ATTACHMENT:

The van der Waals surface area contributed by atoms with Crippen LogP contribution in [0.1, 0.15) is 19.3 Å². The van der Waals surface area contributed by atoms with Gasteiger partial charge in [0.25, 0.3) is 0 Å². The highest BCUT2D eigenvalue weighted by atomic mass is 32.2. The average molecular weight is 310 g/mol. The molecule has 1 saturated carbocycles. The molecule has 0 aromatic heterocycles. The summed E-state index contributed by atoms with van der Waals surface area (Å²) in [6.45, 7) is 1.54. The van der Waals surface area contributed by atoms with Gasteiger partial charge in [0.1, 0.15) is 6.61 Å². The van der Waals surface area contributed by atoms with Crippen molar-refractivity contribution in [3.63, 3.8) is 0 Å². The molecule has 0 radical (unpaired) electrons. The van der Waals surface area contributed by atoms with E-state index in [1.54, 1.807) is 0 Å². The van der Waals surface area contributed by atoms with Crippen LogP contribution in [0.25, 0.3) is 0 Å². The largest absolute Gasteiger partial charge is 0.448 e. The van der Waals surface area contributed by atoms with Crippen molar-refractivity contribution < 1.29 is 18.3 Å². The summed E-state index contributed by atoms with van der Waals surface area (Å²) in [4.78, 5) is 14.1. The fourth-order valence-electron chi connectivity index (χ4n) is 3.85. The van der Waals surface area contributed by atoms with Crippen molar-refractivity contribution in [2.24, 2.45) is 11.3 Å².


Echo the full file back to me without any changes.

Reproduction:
The van der Waals surface area contributed by atoms with Crippen LogP contribution in [0.1, 0.15) is 19.3 Å². The van der Waals surface area contributed by atoms with Gasteiger partial charge in [0.25, 0.3) is 0 Å². The highest BCUT2D eigenvalue weighted by atomic mass is 32.2. The average molecular weight is 310 g/mol. The molecule has 1 saturated carbocycles. The molecule has 0 aromatic heterocycles. The summed E-state index contributed by atoms with van der Waals surface area (Å²) in [6.45, 7) is 1.54. The van der Waals surface area contributed by atoms with Gasteiger partial charge in [0.1, 0.15) is 6.61 Å². The van der Waals surface area contributed by atoms with Crippen molar-refractivity contribution in [3.63, 3.8) is 0 Å². The molecule has 0 radical (unpaired) electrons. The van der Waals surface area contributed by atoms with E-state index in [1.54, 1.807) is 0 Å². The van der Waals surface area contributed by atoms with Crippen LogP contribution in [0.25, 0.3) is 0 Å². The largest absolute Gasteiger partial charge is 0.448 e. The van der Waals surface area contributed by atoms with Crippen molar-refractivity contribution < 1.29 is 18.3 Å². The summed E-state index contributed by atoms with van der Waals surface area (Å²) in [4.78, 5) is 14.1. The fourth-order valence-electron chi connectivity index (χ4n) is 3.85. The van der Waals surface area contributed by atoms with Crippen molar-refractivity contribution in [2.24, 2.45) is 11.3 Å².